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"There is no easy way to explain this," Commander Liad begins, looking at both Stephen and I. He cross his hands on the table, and his forearms rest beneath the holograms displayed in front of us. Liad scans over Stephen, then fixes his gaze on me for a tense three seconds. I twitch under his pressure.

Turning his focus away from me, Commander Liad shuffles through his holographic files. He flicks icons open and closed, searching for an unknown document.

"I can't begin to explain how this all came together," he says. "I was just an entry-level Screener when I first came to what we call Pod 14. I was sworn into patriotic secrecy and then sent here to work as a Screener."

My mind whirls at the word "Screener." He was a Screener?

"And there really isn't an easy way to explain this building or why it exists. I don't know about this Project you speak of, but I know why it looks so familiar to you," Liad repeats. Taking a deep breath, he admits the most high-profile secret of the nation:

"This location, called Pod 14, along with its 19 other replicas, is a detainment centers for citizens who have been screened."

My eyes widen in shock, and all of the puzzle pieces fall into place. It all makes sense. Perfect, insane sense. It explains where people go after they're screened, something I've always wondered. It explains why Stephen and I saw so many inmates in Pod 14's huge atrium. All those people had been screened and casted out of society like paper airplanes.

It all makes bloody, deadly sense. When Stephen was screened, he must have been sent to one of the 20 detainment centers. Then I ended up in his cell and found out about the Project alongside of him.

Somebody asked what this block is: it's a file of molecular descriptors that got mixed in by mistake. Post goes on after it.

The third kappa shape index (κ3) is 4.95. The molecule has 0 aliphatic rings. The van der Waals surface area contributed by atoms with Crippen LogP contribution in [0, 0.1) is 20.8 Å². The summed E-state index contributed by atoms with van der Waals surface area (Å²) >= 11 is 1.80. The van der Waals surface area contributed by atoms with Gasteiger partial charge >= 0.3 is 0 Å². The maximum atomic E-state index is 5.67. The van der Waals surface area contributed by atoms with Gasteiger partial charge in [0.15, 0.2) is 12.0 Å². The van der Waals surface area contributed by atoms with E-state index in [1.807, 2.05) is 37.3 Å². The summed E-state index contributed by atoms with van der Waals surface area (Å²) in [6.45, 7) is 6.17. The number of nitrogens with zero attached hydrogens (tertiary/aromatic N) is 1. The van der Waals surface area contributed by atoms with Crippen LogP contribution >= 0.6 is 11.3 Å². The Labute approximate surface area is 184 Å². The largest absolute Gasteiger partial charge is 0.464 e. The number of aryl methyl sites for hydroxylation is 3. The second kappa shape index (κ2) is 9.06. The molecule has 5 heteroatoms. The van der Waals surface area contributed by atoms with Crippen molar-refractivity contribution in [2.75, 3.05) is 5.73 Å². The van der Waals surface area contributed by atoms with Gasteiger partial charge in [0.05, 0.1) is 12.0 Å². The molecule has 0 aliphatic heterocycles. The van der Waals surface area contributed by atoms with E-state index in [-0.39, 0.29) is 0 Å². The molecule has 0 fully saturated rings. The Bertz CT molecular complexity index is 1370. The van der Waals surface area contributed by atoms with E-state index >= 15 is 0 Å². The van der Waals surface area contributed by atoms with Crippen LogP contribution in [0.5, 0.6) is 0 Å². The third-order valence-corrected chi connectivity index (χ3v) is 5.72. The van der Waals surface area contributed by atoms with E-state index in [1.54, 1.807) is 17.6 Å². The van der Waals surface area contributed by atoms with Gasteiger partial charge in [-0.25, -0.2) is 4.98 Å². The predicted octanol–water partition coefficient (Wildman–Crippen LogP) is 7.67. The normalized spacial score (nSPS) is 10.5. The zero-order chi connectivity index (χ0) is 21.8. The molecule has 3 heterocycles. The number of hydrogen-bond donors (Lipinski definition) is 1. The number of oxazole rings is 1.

My first instinct tells me to back away from the Commander. He could be dangerous. He could still be the enemy, especially since he says he's a Screener. But I know better. If Liad was an enemy, he wouldn't have told us anything. I fold my hands across my lap, feeling inexplicably nervous.

Commander Liad lets the weight of his bombshell statement settle before continuing, "There are 20 Pods like this one around the nation, and they're all used to imprison screened citizens until they're loyal enough to re-enter society. Stephen, you were sent to Pod 4 for your screening that occurred nearly two years ago."

Commander Liad flips some holograms around for Stephen to see. A single video play silently showing 15-year-old Stephen being injected with syringes. The intensity of the video is so powerful I flinch as if I were being injected. Subconsciously, I look down at my wrists, and my black rectangle tattoos stare back at me. I hide them away quickly.

I glance over to Stephen, and the sight is a hundred times more painful than watching the video. His eyes are glassy, and his leg bobs up and down to try to keep him distracted. I know he feels my gaze on him, but he won't look at me.

"There are two problems with the video, though," Liad says. "Number one: all of Stephen's files are classified. I can't access them unless I'm tracked sitting in President Hybriad's personal office. Secondly, all whereabouts of Stephen's Pod 4 are missing because that Pod closed up 12 years ago."

Stephen visibly shudders. "So the Project doesn't have any records?"

"At least not in any files I can open," Liad says, "but don't forget about that locked file of yours, Stephen. It's highly unusual."

The Commander continues his spiel, turning to me. I rip my eyes away from Stephen and turn to Liad. His features stare into mine, and I'm filled with a wave of dread.

"You, Holland, were in a SkyTrain derailment, and the documents were easy for me to find. You were pronounced dead at the Train's crime scene. The funeral was two weeks after the accident. Now those records I can open freely." Liad closes Stephen's video and taps open a holograph of my obituary and my grave plaque.

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